I ran across an article this morning that reeked of BAD IDEA so much that I could not believe it was actually a real issue. Let's discuss it, shall we?
What: DISD school board trustee, Ron Price, wants to rename a school in Dallas "Barack Obama Middle School".
Why: "Overwhelmingly, the parents and the kids said we want Barack Obama and when you see those kids eyes, their eyes just started glowing, and even the parent's eyes were glowing just for the fact that their kid would one day go to the Barack Obama school," Price said.
When: Currently being debated now.
Response (PUT YOUR POLITICAL VIEWS ASIDE): I say absolutely not, stick to original name. For now.
"But why?" you ask, "Why not name it after our current president that has achieved so much for our country? Who has preached about hope and change, making a real difference, and changing the way things are done in DC?"
I'll tell you why. Because he's still preaching those things. Why is he still preaching those things? Because it's not even been a year since he was sworn in. Meaning? We barely know what he's done because he's barely had enough time to do anything! He's got more than 3 years left! Sure, he could follow through and become the amazing president that everyone has hoped for. He could also dig himself a hole deeper and deeper until he's barely able to breathe by the end of his term. Who's to say what will happen--which is the exact reason a school, much less anything, should be named after such a famous, public, figure.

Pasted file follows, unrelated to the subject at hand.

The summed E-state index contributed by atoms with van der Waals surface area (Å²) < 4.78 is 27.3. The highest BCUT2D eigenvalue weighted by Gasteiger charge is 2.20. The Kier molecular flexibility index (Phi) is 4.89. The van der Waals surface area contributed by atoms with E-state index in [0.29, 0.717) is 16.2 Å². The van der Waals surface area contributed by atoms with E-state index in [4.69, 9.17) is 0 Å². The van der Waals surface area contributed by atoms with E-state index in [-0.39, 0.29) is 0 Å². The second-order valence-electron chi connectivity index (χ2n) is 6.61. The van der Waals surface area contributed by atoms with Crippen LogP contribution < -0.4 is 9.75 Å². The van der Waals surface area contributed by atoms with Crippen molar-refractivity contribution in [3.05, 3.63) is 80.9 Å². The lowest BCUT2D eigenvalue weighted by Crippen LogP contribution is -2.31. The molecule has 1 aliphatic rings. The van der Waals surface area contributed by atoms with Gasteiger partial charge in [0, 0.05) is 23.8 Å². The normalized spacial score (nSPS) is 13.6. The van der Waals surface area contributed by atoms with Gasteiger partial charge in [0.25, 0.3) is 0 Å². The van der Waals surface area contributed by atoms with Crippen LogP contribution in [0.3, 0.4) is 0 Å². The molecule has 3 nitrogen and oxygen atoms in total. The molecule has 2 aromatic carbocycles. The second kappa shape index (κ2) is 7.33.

Not convinced? Here are a few names of people that started off being known as positive, awesome people. We'll pretend schools decided to rename their schools after these people.
Michael Vick High School
Tonya Harding Elementary
O.J. Simpson Preparatory School
Hitler Academy (a little extreme, yes, but hey, people liked him for a while over there in the beginning!) I'll spare you the picture of this mustached madman.
You get the idea. Obama will probably be an amazing president. But just in case he's not, hold off on changing the identity of anything until you're positive it will be a positive change for long after. You want as much positive association with your brand as possible and should stay away from anything that has the teeniest, tiniest bit of chance to label it as something negative.
Bottom line: When it comes to naming something after famous people--wait several, even decades in some cases, years before renaming.
Until next time,
Sloane and Chelsea